Finally, Parliament’s right to direct the executive logically flows from the right of the House of Commons to control the executive. This is often obscured in the British case, because in single-party majority governments, the executive can whip its majority and control the Commons. But the Commons retains the power to dismiss the executive. Even in periods of powerful, consolidated majority government, the majority parliamentary party effectively wields the dismissal power on behalf of the Commons, as we saw when Thatcher fell in 1990.

Grieve’s amendment is an unusual exercise of the control power. Typically, if the Commons fundamentally rejected the policy of the Government, it would force its resignation by threatening or passing a vote of no confidence, as the Spanish Congress of Deputies just did. Indeed, Tom Tugendhat, the chair of the Foreign Affairs Select Committee, said voting down the Brexit agreement would compel just such a resignation. However, the ultimate logic of the relationship is this: if the executive defies the will of the Commons, it must resign or submit. Grieve’s amendment poses the same question as a threat of a vote of no confidence – do what the Commons finds acceptable, or face the consequences. It would be comparable to passing a hostile amendment to the Queen’s Speech: such an amendment could, like Grieve’s, reverse a government policy position and create the scenario Tugendhat describes.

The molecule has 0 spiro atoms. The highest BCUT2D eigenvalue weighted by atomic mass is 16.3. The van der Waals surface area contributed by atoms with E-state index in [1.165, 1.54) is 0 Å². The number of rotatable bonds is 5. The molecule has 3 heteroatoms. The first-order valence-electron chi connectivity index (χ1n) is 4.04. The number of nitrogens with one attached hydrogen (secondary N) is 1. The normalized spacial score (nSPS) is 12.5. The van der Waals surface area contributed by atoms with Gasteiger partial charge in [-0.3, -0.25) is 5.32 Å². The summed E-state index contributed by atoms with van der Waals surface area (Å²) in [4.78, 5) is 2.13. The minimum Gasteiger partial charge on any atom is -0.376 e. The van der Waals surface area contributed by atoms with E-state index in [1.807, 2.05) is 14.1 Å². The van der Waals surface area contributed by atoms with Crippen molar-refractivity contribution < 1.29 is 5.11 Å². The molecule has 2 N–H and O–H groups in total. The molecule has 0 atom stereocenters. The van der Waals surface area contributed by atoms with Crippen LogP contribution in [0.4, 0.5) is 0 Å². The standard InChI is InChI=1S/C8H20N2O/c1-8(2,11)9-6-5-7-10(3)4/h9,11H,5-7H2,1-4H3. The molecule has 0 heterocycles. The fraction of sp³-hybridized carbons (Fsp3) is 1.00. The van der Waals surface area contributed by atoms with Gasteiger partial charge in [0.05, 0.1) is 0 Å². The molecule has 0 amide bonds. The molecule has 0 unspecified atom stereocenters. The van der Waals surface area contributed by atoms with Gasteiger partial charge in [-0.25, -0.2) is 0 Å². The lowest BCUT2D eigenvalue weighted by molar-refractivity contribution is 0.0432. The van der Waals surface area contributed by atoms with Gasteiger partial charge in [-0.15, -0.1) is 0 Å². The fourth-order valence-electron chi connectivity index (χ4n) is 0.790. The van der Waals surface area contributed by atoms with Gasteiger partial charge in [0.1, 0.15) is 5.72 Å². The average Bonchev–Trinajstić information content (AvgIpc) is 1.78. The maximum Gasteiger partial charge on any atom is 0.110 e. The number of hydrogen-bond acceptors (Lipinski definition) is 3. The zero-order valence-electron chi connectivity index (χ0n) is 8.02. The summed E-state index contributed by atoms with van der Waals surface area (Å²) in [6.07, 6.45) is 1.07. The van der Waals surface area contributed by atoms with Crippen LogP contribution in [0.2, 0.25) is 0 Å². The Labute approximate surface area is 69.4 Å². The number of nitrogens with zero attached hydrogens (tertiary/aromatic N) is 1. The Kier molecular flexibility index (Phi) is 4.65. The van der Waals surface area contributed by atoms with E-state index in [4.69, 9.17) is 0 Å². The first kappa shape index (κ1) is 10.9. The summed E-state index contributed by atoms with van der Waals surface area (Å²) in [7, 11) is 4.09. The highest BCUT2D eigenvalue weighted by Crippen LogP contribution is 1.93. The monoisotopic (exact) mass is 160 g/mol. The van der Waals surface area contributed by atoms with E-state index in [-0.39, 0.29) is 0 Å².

The Conservative Party is not well positioned to argue for the sanctity of the constitution. David Cameron’s government frequently proposed sweeping changes to the structure, operations and conventions of government with little public discussion or foresight. For example, it stripped the Crown of the prerogative of dissolving Parliament in 2011, in the Fixed-term Parliaments Act. This statute, which emerged as part of the Conservative-Liberal Democrat coalition negotiations, radically altered the way votes of no confidence work and created a wholly novel procedure for the early dissolution of Parliament.

Of course, hard-core populist Brexiters will continue condemning Grieve and any notion of parliamentary control, because populism is a doctrine of majoritarian politics and hatred of elites. Others Brexiters will oppose Grieve’s work simply on pragmatic grounds, as an obstacle to Brexit. But constitutionally, the former attorney general has the right of it – chiefly, because in the UK, Parliament can’t be wrong.

This article represents the views of the author and not those of Democratic Audit. 

About the author

Ben Margulies is a Visiting Research Fellow at the University of Warwick. His research background is primarily in comparative and European politics, especially the quantitative analysis of trends across countries.